Levi THOMSON

THOMSON, Levi

Personal Data

Party
Unionist
Constituency
Qu'Appelle (Saskatchewan)
Birth Date
February 17, 1855
Deceased Date
April 14, 1938
Website
http://en.wikipedia.org/wiki/Levi_Thomson
PARLINFO
http://www.parl.gc.ca/parlinfo/Files/Parliamentarian.aspx?Item=4d6aec7f-24f4-4f0f-bfd9-9e401c0c7fc5&Language=E&Section=ALL
Profession
crown prosecutor, farmer, lawyer

Parliamentary Career

September 21, 1911 - October 6, 1917
LIB
  Qu'Appelle (Saskatchewan)
December 17, 1917 - October 4, 1921
UNION
  Qu'Appelle (Saskatchewan)

Most Recent Speeches (Page 4 of 105)


May 26, 1921

Mr. THOMSON (Qu'Appelle) :

As a

matter of fact it is theft though, according to the definition of theft in the Code, is it not?

Topic:   S912 COMMONS
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May 26, 1921

Mr. THOMSON (Qu'Appelle) :

I think the remarks of the hon. member for Muskoka are quite in point, taken in connection with the fact that a great number of these automobile thefts are committed innocently. I do not think we should limit the discretion of a judge to consider favourable circumstances in the case of a boy who goes out for a joy-ride with somebody else's automobile. That is theft undoubtedly, and under this amendment he cannot escape with less than a year's imprisonment. I think the minister would be well advised to reconsider the section.

Topic:   S912 COMMONS
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May 26, 1921

Mr. THOMSON (Qu'Appelle) :

If I were satisfied that the minister's interpretation of the law was correct, I would not object to the clause as it stands. I have a distinct recollection of prosecuting in a somewhat similar case under a section placed some time ago in the Criminal Code; perhaps the minister will remember it. I can-

not quote it exactly at the moment, but it refers to the keeping of stray animals. I raised the contention in that case that it was theft. The judge before whom I was acting, and who, I think, was one of the brightest judges we have ever had in Canada, expressed himself as absolutely clear that it was theft and that the man could be prosecuted for theft, notwithstanding that in this other section it is dealt with in another way. This is a repetition of what I have suggested. This judge may be wrong and the minister may be right; but I have grave doubt whether my right hon. friend is right, and, therefore, I do not like the clause as it stands. I believe, that strictly according to law, that boy could be prosecuted under this section, and he must be sentenced for one year unless th6 Crown prosecutor or the Attorney General agrees. I suppose it is likely that where a case is such as I have mentioned, the Crown prosecutor or the Attorney General would agree.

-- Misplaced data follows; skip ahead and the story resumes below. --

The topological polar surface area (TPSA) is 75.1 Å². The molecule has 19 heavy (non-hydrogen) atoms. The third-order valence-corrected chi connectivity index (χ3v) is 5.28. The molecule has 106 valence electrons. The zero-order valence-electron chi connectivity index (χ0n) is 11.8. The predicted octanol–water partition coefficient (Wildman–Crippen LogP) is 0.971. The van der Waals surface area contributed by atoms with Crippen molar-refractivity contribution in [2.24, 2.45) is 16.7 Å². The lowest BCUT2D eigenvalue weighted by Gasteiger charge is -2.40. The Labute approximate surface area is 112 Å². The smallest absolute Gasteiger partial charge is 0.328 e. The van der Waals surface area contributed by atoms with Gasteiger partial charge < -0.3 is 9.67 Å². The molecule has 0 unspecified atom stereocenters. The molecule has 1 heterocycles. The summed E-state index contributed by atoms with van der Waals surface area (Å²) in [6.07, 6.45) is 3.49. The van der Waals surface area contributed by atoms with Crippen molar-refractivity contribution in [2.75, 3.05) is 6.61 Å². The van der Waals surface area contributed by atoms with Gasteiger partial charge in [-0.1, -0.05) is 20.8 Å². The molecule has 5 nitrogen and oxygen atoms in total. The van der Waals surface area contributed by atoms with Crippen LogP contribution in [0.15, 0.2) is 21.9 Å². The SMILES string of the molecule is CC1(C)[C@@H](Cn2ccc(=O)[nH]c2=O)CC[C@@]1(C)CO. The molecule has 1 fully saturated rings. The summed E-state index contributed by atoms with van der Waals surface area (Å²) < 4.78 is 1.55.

Topic:   S912 COMMONS
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May 25, 1921

Mr. THOMSON (Qu'Appelle):

I am in full sympathy with the minister's desire to provide adequate punishment in these cases, but I still think that his terms are very indefinite. In his explanation of this section it seemed to me he was leaving the impression that feeble mindedness was part of the definition. As a matter of fact it is not feeble mindedness that we are defining; mental defectiveness is the term used. That is just as vague as the other terms we are referring to. As I said before, we all require "care, consideration and control." I am not sure that we are not all more or less mentally defective.

Topic:   QUESTIONS
Subtopic:   CRIMINAL CODE AMENDMENT
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May 25, 1921

Mr. THOMSON (Qu'Appelle) :

We might assume that those people for whom my hon. friend has so much sympathy should have some responsibility placed upon them before they undertake to get into trouble. But there is another point in connection with this section that bothers me somewhat. A feeble-minded person is described as one who is not necessarily an imbecile, but whose mental defectiveness is so pronounced that she requires care, supervision, and control for her own protection, and for the protection of others. It seems to me that my hon. friend has not been very guarded in the terms he uses. Is there in the criminal law of any other country whatever a section of this description? It seems to me that the words my hon. friend uses there are capable of various interpretations by different judges; I doubt very much whether any two judges would give the same interpretation. I think you might almost assume that almost any of these women are persons who require care, supervision and control. I think it is probably because they have not had the amount of care, supervision and control that they should have had that they have gone astray. Perhaps there are

not so many of us that have had the care, supervision and control that we should have had.

Topic:   QUESTIONS
Subtopic:   CRIMINAL CODE AMENDMENT
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